UNION COUNTY, NJ — Several Union County cities will noticeably benefit from the New Jersey Department of Education’s proposed state aid numbers for the 2016-17 school year, although the amount being granted in Elizabeth — where the brunt of state aid in the county goes — and elsewhere in New Jersey is staying relatively flat, year-to-year.
There are 14 subcategories which make up state aid, including standbys such as equilization, transportation, special needs and security aid. A pair of these subcategories are new for the 2016-17 school year, though. There’s professional learning community aid, created to help districts analyze student and teacher data, and host district support aid, which goes to districts that have a high rate of transfers to charter schools.
In Union County, Plainfield will benefit the most from these two additions. For the 2016-17 school year, the Department of Education is granting Plainfield a projected $1.71 million in host district support aid as part of a $124 million package, the 12th largest amount of state aid going to any district in New Jersey. Elizabeth is fifth on that list.
Union County towns are generally exempt from major shifts in the projected state aid they’ll receive, though. This is also true for most municipalities in New Jersey, with only three of the state’s 585 municipalities expected to receive an increase of 6 percent or more. The median increase, for New Jersey districts, is projected to be about $30,000. In 2013, every school district in New Jersey with at least 400 students paid its teachers of an average of $45,000, according to reports from the time.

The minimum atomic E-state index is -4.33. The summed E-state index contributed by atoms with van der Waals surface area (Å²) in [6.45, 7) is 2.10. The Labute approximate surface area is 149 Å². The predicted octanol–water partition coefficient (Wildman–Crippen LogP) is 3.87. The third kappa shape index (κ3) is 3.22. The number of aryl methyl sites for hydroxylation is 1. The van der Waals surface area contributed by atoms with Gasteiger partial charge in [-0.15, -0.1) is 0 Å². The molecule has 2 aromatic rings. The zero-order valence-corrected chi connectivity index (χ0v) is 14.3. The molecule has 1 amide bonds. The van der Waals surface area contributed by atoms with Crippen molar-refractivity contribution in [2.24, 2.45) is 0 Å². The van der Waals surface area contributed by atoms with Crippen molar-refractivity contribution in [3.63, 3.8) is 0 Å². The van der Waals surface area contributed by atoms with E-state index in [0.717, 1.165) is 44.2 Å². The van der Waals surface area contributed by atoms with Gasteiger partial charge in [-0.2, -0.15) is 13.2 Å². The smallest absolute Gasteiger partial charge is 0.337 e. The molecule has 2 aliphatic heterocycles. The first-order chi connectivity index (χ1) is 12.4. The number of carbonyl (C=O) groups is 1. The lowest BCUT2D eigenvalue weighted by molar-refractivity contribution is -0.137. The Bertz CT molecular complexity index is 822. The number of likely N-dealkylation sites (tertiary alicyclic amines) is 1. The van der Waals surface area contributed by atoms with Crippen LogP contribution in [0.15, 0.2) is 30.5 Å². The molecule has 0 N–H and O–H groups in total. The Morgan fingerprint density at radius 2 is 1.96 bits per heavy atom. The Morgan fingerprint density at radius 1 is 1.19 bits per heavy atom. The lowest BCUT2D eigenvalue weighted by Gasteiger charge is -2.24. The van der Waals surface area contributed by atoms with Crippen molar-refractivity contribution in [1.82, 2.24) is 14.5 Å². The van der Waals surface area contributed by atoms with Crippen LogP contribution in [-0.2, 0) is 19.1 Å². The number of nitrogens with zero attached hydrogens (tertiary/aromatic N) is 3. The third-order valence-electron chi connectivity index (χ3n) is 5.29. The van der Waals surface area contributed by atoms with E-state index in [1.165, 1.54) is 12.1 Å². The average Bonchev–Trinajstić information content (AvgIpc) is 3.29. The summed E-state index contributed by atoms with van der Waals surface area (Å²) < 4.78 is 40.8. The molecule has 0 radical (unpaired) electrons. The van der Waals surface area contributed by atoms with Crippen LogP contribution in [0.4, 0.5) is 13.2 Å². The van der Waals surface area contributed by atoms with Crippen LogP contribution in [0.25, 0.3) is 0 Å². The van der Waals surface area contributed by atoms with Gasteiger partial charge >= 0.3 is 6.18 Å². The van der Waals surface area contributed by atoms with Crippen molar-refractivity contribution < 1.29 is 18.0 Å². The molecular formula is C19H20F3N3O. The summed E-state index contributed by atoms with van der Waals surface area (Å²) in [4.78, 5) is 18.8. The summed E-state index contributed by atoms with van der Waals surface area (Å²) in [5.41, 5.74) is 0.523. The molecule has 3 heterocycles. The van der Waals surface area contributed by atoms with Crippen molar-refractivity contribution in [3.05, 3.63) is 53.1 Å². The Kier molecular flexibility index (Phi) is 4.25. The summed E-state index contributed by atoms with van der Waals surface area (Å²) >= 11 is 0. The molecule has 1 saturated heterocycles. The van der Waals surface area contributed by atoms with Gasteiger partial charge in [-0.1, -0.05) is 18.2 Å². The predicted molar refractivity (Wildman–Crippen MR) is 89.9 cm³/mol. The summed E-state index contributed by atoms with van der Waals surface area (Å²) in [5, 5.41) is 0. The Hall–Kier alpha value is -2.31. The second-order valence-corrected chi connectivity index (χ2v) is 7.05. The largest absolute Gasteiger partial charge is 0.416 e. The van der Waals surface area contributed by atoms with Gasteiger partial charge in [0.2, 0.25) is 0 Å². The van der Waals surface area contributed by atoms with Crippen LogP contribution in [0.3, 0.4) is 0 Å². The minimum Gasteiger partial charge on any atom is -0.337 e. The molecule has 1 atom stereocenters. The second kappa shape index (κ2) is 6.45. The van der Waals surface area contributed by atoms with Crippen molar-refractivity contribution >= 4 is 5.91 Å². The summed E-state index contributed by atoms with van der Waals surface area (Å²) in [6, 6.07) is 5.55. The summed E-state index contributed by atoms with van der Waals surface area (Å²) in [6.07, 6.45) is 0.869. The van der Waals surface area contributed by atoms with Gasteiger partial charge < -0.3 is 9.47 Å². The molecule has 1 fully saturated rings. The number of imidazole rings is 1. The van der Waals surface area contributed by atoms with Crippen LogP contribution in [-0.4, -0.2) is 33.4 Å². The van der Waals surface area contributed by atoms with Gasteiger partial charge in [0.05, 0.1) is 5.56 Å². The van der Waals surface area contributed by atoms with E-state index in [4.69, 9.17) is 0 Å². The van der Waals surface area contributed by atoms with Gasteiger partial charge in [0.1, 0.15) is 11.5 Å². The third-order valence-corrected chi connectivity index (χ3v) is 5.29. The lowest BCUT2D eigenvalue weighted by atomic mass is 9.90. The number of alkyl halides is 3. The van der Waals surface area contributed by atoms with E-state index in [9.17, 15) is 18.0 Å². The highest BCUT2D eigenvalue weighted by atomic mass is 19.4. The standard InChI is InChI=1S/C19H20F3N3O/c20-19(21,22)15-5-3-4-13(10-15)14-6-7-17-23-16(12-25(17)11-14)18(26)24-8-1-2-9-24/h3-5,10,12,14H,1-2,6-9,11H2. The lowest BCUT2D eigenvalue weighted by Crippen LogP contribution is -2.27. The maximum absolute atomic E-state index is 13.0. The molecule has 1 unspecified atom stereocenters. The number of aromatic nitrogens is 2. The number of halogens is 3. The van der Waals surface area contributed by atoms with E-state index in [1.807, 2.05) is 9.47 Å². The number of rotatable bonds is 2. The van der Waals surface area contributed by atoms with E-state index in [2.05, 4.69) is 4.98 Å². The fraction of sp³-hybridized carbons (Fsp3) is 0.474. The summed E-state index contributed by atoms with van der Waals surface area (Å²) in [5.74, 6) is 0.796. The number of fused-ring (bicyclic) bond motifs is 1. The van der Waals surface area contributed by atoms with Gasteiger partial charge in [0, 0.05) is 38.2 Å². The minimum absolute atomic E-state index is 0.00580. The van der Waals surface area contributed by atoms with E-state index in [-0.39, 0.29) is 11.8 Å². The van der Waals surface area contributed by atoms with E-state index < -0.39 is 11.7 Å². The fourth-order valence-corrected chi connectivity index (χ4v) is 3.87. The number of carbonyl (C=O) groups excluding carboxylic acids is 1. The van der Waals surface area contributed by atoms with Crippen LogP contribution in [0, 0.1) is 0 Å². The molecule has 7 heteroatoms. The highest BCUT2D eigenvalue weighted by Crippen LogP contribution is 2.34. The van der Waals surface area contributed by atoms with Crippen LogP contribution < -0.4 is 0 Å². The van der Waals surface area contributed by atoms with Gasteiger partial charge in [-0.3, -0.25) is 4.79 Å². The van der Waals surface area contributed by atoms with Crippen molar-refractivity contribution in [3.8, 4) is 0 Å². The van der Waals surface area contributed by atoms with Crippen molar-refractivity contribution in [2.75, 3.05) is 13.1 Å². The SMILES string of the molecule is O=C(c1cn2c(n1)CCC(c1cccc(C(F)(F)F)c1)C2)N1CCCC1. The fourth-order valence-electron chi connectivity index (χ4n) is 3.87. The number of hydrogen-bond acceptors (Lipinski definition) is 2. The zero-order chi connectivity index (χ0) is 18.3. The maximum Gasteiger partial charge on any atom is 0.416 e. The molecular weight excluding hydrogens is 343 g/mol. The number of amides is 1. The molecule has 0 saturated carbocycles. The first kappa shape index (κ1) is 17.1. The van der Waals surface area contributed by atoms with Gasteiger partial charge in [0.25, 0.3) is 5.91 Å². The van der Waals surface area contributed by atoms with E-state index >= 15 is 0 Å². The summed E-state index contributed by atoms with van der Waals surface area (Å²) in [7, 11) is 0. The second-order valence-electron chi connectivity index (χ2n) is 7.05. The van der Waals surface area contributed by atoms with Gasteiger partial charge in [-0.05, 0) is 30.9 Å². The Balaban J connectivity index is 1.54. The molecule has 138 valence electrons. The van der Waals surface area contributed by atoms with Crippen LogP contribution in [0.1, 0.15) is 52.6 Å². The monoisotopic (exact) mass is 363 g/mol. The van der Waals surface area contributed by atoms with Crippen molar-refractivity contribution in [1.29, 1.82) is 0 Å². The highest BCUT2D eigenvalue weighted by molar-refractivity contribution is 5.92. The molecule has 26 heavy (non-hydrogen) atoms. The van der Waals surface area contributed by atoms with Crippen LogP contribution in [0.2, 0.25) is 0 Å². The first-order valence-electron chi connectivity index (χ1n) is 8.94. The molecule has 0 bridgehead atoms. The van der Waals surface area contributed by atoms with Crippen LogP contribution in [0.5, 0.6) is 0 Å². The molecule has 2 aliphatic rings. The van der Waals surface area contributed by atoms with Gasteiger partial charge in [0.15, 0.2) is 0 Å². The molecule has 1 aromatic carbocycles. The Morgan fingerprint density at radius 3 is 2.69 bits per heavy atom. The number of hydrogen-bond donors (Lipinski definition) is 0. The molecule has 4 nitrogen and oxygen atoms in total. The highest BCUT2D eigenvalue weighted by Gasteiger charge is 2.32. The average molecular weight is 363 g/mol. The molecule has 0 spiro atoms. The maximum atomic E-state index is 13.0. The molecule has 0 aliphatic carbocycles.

As a unit, the 21 municipalities of Union County are projected to receive more than $646 million in state aid for the 2016-17 school year, the fifth largest amount behind Essex, Hudson Passaic and Camden counties, and well above the New Jersey county average of $378 million. That represents an increase of 1.1 percent over the amount of aid given to Union County for the 2015-16 school year, which was estimated at about $640 million, according to data from the Department of Education.
But several towns are pushing the Union County average, in addition to Plainfield, which is receiving an increase of 2.4 percent in state aid, thanks to the addition of host district support aid.
New Providence and Summit are being granted increases of at least 3 percent in state aid, while Clark isn’t far behind, at 2.9 percent. Almost all of the state aid spending in these districts goes to special education aid, which is based on how many students are eligible for special needs programs and classes.
Elizabeth, which receives the brunt of the county’s state aid and the fifth-most of any city in New Jersey, is projected to be given less than the Union County average, receiving more than $366 million in state aid this year, an increase of .7 percent, or $2.6 million. Other municipalities lagging behind the average will be Linden, with a county-low increase of .6 percent; Roselle and Kenilworth, which are proposed .8 percent increases; and Hillside and Union, with .9 percent increases, according to the Department of Education.
The Department of Education’s proposed state aid numbers for the 2016-17 school year, in total, will give $8 billion in direct aid to public schools across the state, including $715 million in Newark, $418 in Jersey City and $399 in Paterson.